• DO check out our Family Toolkit. Videos, guides, and more will let you dig even deeper with MAP Growth. Are you testing from home because of COVID-19 school closures? Our checklist will guide you to success.
  • DO see what it’s like to take MAP Growth. Driver’s ed is great, but nothing beats getting behind the wheel. Try our sample tests and get the same experience your child will (and remember, there is no passing or failing MAP Growth, even if you’re a grown-up).
  • DON’T view your child’s RIT score as a grade. Your child’s MAP Growth RIT score isn’t a grade. It’s a single data point that helps their teacher know what they’re ready to learn next. It’s there to inform a teacher’s instructional decisions, not to label or pigeonhole your child.

Lastly, a moment of gratitude

Families have always been central to every student’s MAP Growth journey, so as you’re going through the process with your child—from setting meaningful goals and tracking their progress to celebrating their growth—crack open a pint of ice cream just for yourself. The time, commitment, and love that you put into supporting learning is incredible. Everything you’re putting into it in the age of COVID… Well, let’s just say that we support you in going all in on self-care, whatever that may look like for you these days.

MAP Growth 101: Everything families need to know - Teach. Learn. Grow. (2024)


How to pass a MAP test? ›

Practice how to read and interpret bar graphs, pictographs, dot plots, and how to compare a table with a graph. While understanding mathematical definitions and graphs is a necessary step in passing your test, there are other theories that have a second hidden method to them.

How do I prepare for the MAP growth test? ›

Highlight important points, underline key words, take notes, and summarize paragraphs. This will help you understand and remember what you've read. Develop Vocabulary: Many questions on the MAP Reading test revolve around vocabulary. Use flashcards, apps, or websites to learn new words.

Is 235 a good MAP score? ›

A RIT score indicates the difficulty level at which the student is answering about 50% of the questions correctly. Although it is possible to score as high as 265 or more on the reading test and 285 or more on the math test, 240 (reading) and 250 (math) are typical top scores.

How many questions are on the MAP growth test? ›

40 to 43 questions

Can you get 100% on MAP test? ›

There is no maximum or "perfect" score on a MAP Growth test. A student's score on any MAP Growth test is a function of both the proportion of questions answered correctly and the difficulty of the questions asked.

How do you memorize a MAP for a test? ›

It's most beneficial to study a map for a short period, and then find a way to self-test a few times—by inserting the names and/or objects (like rivers, mountain ranges, states, or countries)—until it's easy to fill out an entire blank map.

How to prepare a child for MAP testing? ›

10 Tips for Parents - Helping your child do well on MAP tests
  1. Tip #1: Read, Read, Read! ...
  2. Tip #2: Help your child to read like a writer. ...
  3. Tip #3: Read a variety of books and magazines. ...
  4. Tip #4: Build your child's reading stamina. ...
  5. Tip #5: Teach your child that visuals are part of the text.

Is MAP growth an achievement test? ›

MAP Growth is a dynamic adaptive assessment that measures your students' achievement and growth in K–12 math, reading, language usage, and science.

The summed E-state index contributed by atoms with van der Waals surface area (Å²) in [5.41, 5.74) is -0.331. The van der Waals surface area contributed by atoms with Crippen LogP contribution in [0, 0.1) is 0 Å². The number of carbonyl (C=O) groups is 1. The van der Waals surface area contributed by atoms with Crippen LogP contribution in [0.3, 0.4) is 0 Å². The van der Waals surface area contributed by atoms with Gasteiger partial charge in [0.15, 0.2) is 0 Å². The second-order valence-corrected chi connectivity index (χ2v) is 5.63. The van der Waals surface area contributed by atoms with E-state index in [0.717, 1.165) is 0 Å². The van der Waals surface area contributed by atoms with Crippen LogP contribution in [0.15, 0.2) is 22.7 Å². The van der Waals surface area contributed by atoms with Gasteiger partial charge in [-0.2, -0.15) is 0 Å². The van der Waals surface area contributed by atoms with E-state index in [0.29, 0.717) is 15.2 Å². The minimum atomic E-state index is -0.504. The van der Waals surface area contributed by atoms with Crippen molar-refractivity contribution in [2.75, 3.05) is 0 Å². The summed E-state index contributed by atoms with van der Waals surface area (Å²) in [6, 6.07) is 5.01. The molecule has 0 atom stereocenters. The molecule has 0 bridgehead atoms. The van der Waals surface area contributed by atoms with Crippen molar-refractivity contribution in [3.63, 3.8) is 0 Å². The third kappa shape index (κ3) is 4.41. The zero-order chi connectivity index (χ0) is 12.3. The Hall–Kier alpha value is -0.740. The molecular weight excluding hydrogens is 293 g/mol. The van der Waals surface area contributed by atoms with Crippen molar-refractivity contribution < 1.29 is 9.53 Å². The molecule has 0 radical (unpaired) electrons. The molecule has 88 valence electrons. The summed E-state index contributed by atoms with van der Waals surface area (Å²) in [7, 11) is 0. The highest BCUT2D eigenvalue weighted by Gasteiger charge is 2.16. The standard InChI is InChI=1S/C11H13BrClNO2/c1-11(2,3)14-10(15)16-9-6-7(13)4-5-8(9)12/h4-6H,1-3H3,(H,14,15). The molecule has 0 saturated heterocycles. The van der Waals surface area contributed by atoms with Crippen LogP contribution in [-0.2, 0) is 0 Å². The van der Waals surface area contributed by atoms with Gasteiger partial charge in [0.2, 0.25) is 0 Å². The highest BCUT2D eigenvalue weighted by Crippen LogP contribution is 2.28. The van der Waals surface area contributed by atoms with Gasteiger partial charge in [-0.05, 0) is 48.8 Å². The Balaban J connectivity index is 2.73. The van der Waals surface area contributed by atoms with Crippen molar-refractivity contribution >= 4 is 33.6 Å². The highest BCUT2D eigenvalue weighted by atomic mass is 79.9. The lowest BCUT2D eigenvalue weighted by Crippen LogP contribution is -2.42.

How accurate is MAP growth test? ›

It is also questionable that MAP tests are entirely accurate. There are spurious correlations between individual achievement rates and MAP scores. One school's recent results showed that the accuracy rate of students projected by MAP to score below standard on the state reading test was a miserable 47%.

What MAP score is gifted? ›

The gifted identification process is lengthy and can vary from student to student. It takes the entire school year to complete sometimes and may even lead into the next school year. Please take note below of the times of year the assessments happen. The process begins with a qualifying Fall MAP score of 90% or higher.

What is a good grade for MAP testing? ›

The score differs between grades and according to the child's age. Concretely, high scores can usually range from 240 to 265 on the Reading MAP Test and from 250 to 285 on the Math MAP Test.

Does a MAP test get harder? ›

As the student answers correctly, questions get harder. If the student answers incorrectly, the questions get easier.

How do I prepare for a MAP growth test? ›

Provide many opportunities for your child to read a wide variety of books, magazines, and other materials. By reading new materials, a child learns new words that might appear on a test. Read aloud to your child, too, even when your child can read independently.

How much does the MAP growth test cost? ›

MAP Growth Mathematics annual per-student subscription fees range from $7.00-9.50. A bundled assessment suite of Mathematics, Reading, and Language Usage tests starts at $13.50 per student.

What is a good grade for a MAP test? ›

1st Grade NWEA MAP Test Scores:
Higher Achievement95 84 69177 169 162
Median and Mean50156
Lower Achievement31 16 5150 156 135

What is a normal MAP test score? ›

Commonly Used Terms for the MAP Reports

Most students reach RIT scores between 180 and 200 in third grade at age 8/9 and then progress to scores ranging from 220 to 260 by the time they reach high school.

Does MAP test get harder? ›

As the student answers correctly, questions get harder. If the student answers incorrectly, the questions get easier.

What is a gifted MAP score? ›

A gifted map score is a test score that falls within the “gifted” range on a map test scoring chart. This score indicates that an individual has achieved a high level of performance on the standardized map test, demonstrating advanced skills and knowledge in various areas.